It is apt to note that the Bharatiya Constitution was devoid of any reservations in private educational institutions when it was enacted in 1950. However, lure of political gains compelled selfish politicians to introduce reservations in private educational institutions by early 90s and this was cemented through the ninety third amendment of the Constitution in 2005 .

Longevity of reservations is a subject of ad nauseam debates and the difference of opinion among the scholars has left common the man perplexes. Dr. Ambedkar has provided an answer to this problem as well. His proposal includes a review of reservation policy in Bharat after 25 years of its implementation which is sufficient time for any honest government to act as a troubleshooter. However, it is unfortunate that the state has failed to ameliorate conditions of scheduled castes and other backward classes in Bharat for more than seventy years.

While speaking on the issue of reservations in the In Constituent Assembly, Ambedkar said –

“……..Supposing, for instance, we were to concede in full the demand of those communities who have not been so far employed in the public services to the fullest extent, what would really happen is, we shall be completely destroying the first proposition upon which we are all agreed, namely, that there shall be an equality of opportunity.

Let me give an illustration. Supposing, for instance, reservations were made for a community or a collection of communities, the total of which came to something like 70 per cent of the total posts under the State and only 30 per cent are retained as the unreserved. Could anybody say that the reservation of 30 per cent as open to general competition would be satisfactory from the point of view of giving effect to the first principle, namely, that there shall be equality of opportunity?

It cannot be in my judgment therefore the seats to be reserved, if the reservation is to be consistent with sub-clause (1) of Article 10, must be confined to a minority of seats……..”

Here he is loud and clear against offering majority seats to minorities in public services; any such attempt, according to him, would grossly commit an injustice to the majority and therefore seats reserved in public services should not be to the extent of militating against a principle of equality and equal opportunities for all.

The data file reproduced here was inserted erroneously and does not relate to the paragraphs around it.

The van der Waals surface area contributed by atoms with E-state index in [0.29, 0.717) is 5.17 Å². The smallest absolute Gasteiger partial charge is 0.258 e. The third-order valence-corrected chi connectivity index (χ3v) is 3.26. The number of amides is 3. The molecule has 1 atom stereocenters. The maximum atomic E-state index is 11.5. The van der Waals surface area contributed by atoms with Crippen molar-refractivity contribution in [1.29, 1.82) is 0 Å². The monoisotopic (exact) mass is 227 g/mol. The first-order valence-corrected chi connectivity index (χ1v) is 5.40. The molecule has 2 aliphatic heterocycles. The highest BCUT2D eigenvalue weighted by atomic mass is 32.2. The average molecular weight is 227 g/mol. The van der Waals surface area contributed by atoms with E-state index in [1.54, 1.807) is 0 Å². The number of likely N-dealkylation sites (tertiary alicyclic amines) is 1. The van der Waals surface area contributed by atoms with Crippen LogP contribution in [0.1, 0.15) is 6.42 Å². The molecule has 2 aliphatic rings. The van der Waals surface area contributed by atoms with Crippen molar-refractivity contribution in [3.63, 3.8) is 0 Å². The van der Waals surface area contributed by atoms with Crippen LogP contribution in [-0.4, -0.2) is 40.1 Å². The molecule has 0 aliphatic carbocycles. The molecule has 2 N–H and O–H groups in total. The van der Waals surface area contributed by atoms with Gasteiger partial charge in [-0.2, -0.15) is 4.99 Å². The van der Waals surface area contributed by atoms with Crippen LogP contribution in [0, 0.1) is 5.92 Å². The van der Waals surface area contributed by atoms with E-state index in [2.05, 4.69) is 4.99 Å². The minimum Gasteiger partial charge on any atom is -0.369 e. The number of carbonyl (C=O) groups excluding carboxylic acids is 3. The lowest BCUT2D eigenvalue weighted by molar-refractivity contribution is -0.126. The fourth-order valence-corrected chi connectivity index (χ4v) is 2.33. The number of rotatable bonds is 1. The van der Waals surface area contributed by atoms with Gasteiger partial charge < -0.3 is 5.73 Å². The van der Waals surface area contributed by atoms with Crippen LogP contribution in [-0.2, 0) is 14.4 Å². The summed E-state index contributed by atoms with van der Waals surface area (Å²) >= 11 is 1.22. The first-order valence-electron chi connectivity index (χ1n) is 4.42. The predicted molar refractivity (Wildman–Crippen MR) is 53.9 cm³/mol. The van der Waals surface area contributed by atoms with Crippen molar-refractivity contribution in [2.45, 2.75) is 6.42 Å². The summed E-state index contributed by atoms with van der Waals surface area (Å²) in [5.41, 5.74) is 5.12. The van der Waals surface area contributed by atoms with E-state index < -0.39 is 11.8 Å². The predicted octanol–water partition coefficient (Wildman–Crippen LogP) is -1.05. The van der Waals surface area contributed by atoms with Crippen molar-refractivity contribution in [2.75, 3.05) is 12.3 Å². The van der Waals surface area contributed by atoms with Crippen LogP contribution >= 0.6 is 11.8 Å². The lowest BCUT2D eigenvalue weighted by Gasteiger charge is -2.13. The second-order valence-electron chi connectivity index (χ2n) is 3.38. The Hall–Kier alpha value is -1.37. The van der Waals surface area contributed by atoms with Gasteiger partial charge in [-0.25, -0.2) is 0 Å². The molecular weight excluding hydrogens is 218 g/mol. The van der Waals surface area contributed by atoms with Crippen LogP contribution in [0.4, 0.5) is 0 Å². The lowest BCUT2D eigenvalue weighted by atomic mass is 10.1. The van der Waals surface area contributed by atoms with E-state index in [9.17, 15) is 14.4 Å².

In the light of Dr. Ambedkar’s thoughts, therefore the reservations applicable to minority communities in Tamil Nadu to the tune of 69% of total seats in education and employment is unjustifiable and against the principles of equality espoused in the Constitution of Bharat. The same argument must be applied to the demand of Maratha reservations in Maharashtra, which would catapult majority seats into the reserved category.  

In Bharat, several court cases have been fought in the Supreme Court on the issue of reservations, however the trailblazer was ‘Indra Sawhney Etc. vs Union Of India And Others’ wherein Mr. Nani Palkhiwala, a great lawyer, insisted on merits and argued in favour of confining reserved seats to 30% of the total since reservation is an exception and not the norm.

Had Dr. Ambedkar been alive, he would have confirmed the arguments of Nani Palkhiwala. The politicization of reservations has done more harm than benefit to the backward classes. 

The purpose of reservations is defeated as there is competition among various castes to show themselves backward in order to pocket more and more reservations for their community. Instead of stepping out of the morass of casteism, these groups are getting strengthened under the umbrella of reservations and feeling contented with their ‘backwardness’.

Several eminent persons from the backward classes are convinced with the hollowness of reservation and quota system, and therefore it is time to revisit it. When the basic purpose of any system is defeated, or even threatened to be defeated, an overhaul becomes a necessity.


– By Shrijeet Phadke